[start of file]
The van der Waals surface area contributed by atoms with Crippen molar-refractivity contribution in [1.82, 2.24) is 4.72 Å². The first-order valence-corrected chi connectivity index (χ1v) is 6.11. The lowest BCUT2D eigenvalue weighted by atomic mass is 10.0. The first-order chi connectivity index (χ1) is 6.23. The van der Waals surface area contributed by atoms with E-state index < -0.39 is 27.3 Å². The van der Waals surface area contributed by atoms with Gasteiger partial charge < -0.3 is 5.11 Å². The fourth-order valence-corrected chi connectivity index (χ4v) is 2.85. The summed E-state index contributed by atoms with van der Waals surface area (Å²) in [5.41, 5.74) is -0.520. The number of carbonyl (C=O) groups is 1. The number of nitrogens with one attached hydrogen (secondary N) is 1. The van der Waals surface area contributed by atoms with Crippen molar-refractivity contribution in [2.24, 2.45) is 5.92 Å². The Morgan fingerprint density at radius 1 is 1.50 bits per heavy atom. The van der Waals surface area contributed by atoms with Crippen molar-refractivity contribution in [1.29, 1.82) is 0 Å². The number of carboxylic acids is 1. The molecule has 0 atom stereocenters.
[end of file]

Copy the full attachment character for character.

The van der Waals surface area contributed by atoms with Crippen molar-refractivity contribution in [1.82, 2.24) is 4.72 Å². The first-order valence-corrected chi connectivity index (χ1v) is 6.11. The lowest BCUT2D eigenvalue weighted by atomic mass is 10.0. The first-order chi connectivity index (χ1) is 6.23. The van der Waals surface area contributed by atoms with E-state index < -0.39 is 27.3 Å². The van der Waals surface area contributed by atoms with Gasteiger partial charge < -0.3 is 5.11 Å². The fourth-order valence-corrected chi connectivity index (χ4v) is 2.85. The summed E-state index contributed by atoms with van der Waals surface area (Å²) in [5.41, 5.74) is -0.520. The number of carbonyl (C=O) groups is 1. The number of nitrogens with one attached hydrogen (secondary N) is 1. The van der Waals surface area contributed by atoms with Crippen molar-refractivity contribution in [2.24, 2.45) is 5.92 Å². The Morgan fingerprint density at radius 1 is 1.50 bits per heavy atom. The van der Waals surface area contributed by atoms with Crippen molar-refractivity contribution in [1.29, 1.82) is 0 Å². The number of carboxylic acids is 1. The molecule has 0 atom stereocenters.